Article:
US Congressmen urge SEC to keep definition of ‘qualified custodian’ unchanged
The Congressmen say limiting the definition could adversely affect investor protection and market competition, particularly in respect of digital asset custodians.
Congressmen Michael Flood and Ritchie Torres wrote to SEC Chair Gary Gensler, urging him to keep custody rules unchanged.
In February, the U.S. Securities and Exchange Commission (SEC) proposed specific changes to the Investment Advisors Act 1940. Currently, the definition of “qualified custodians” includes state-chartered banks, state-regulated trust companies, and Federally regulated banks and savings associations.
Under the proposed changes, the SEC wants to limit the definition to include only banks and savings associations under Federal regulation.
Congressmen Flood and Torres wrote to Chair Gensler on May 18, urging him to keep the current definition unchanged.
They argued that custody of assets for a Registered Investment Advisor (RIA) is a “core banking activity.” Therefore, such activity should be subject to the banking rules and regulations under the existing dual-banking system in the U.S. – with state and national banks operating equivalently.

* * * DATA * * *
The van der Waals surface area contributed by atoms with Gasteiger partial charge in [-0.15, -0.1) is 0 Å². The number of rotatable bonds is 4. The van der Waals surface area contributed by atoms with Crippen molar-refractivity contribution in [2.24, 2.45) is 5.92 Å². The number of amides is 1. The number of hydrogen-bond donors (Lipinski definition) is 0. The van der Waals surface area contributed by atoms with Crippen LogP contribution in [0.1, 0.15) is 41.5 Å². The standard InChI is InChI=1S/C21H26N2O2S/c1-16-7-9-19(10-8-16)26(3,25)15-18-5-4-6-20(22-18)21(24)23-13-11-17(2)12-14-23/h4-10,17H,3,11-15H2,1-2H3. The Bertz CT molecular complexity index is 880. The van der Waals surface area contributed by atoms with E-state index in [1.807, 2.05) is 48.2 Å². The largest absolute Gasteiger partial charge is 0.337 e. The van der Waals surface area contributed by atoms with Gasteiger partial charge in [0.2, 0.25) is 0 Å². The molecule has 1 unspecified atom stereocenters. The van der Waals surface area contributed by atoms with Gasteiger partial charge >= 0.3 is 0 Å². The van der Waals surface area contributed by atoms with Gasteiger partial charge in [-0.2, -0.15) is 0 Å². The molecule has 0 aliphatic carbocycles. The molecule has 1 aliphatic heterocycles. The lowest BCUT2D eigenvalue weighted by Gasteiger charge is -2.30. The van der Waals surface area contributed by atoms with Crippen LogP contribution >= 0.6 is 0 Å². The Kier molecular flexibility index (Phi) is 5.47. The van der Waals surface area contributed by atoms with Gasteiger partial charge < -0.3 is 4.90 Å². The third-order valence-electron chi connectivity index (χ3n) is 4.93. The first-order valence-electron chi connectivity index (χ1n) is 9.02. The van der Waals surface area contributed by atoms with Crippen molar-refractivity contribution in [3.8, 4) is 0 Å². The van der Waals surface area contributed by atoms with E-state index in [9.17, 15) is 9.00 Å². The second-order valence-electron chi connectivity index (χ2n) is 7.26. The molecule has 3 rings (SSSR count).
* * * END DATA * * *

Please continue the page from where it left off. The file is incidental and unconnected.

The Congressmen also pointed out that state regulators already have rules in place to protect consumers. Uninsured state trust companies remain subject to comprehensive customer protection rules, like capital and liquidity standards, and have “prudently offered custody services for centuries.”
Therefore, narrowing the definition of qualified custodians “will do the opposite” of providing more security for investors, the Congressmen wrote. They added that given the small number of digital asset custodians, limiting the definition will likely cause market concentration and adversely impact competition.
Finally, it was pointed out that the SEC’s own draft noted that a narrowing of the definition might cause investors to remove assets from an innovative and safe custodian – potentially resulting in assets placed at a “greater risk of loss.”